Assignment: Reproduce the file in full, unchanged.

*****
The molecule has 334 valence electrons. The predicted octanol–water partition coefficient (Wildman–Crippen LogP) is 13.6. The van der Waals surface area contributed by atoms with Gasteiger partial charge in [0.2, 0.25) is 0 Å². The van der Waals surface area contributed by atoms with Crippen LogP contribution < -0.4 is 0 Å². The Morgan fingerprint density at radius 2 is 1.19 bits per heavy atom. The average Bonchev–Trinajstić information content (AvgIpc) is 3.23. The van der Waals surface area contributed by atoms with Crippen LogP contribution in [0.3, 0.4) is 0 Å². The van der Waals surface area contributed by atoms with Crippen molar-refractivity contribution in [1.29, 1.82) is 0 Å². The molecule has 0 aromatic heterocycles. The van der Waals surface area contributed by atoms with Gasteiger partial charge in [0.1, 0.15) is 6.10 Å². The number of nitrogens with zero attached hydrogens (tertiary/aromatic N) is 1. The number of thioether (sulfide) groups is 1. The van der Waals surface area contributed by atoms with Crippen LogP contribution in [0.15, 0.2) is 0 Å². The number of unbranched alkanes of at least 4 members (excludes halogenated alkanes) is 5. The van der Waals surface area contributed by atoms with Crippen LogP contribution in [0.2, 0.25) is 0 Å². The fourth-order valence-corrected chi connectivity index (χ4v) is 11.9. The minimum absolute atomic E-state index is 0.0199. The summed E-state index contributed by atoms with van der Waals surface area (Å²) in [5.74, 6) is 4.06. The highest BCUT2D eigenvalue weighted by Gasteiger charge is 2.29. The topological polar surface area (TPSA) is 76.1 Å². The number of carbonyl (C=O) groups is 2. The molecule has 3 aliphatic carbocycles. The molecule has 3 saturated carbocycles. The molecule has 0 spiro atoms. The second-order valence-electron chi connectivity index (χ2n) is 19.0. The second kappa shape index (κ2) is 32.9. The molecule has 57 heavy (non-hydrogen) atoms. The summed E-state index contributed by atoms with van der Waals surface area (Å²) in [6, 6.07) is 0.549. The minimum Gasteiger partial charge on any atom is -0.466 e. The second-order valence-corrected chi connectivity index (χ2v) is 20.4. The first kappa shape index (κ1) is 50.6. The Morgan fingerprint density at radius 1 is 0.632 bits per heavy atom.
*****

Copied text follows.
The molecule has 334 valence electrons. The predicted octanol–water partition coefficient (Wildman–Crippen LogP) is 13.6. The van der Waals surface area contributed by atoms with Gasteiger partial charge in [0.2, 0.25) is 0 Å². The van der Waals surface area contributed by atoms with Crippen LogP contribution < -0.4 is 0 Å². The Morgan fingerprint density at radius 2 is 1.19 bits per heavy atom. The average Bonchev–Trinajstić information content (AvgIpc) is 3.23. The van der Waals surface area contributed by atoms with Crippen LogP contribution in [0.3, 0.4) is 0 Å². The van der Waals surface area contributed by atoms with Crippen molar-refractivity contribution in [1.29, 1.82) is 0 Å². The molecule has 0 aromatic heterocycles. The van der Waals surface area contributed by atoms with Gasteiger partial charge in [0.1, 0.15) is 6.10 Å². The number of nitrogens with zero attached hydrogens (tertiary/aromatic N) is 1. The number of thioether (sulfide) groups is 1. The van der Waals surface area contributed by atoms with Crippen LogP contribution in [0.15, 0.2) is 0 Å². The number of unbranched alkanes of at least 4 members (excludes halogenated alkanes) is 5. The van der Waals surface area contributed by atoms with Crippen LogP contribution in [0.2, 0.25) is 0 Å². The fourth-order valence-corrected chi connectivity index (χ4v) is 11.9. The minimum absolute atomic E-state index is 0.0199. The summed E-state index contributed by atoms with van der Waals surface area (Å²) in [5.74, 6) is 4.06. The highest BCUT2D eigenvalue weighted by Gasteiger charge is 2.29. The topological polar surface area (TPSA) is 76.1 Å². The number of carbonyl (C=O) groups is 2. The molecule has 3 aliphatic carbocycles. The molecule has 3 saturated carbocycles. The molecule has 0 spiro atoms. The second-order valence-electron chi connectivity index (χ2n) is 19.0. The second kappa shape index (κ2) is 32.9. The molecule has 57 heavy (non-hydrogen) atoms. The summed E-state index contributed by atoms with van der Waals surface area (Å²) in [6, 6.07) is 0.549. The minimum Gasteiger partial charge on any atom is -0.466 e. The second-order valence-corrected chi connectivity index (χ2v) is 20.4. The first kappa shape index (κ1) is 50.6. The Morgan fingerprint density at radius 1 is 0.632 bits per heavy atom.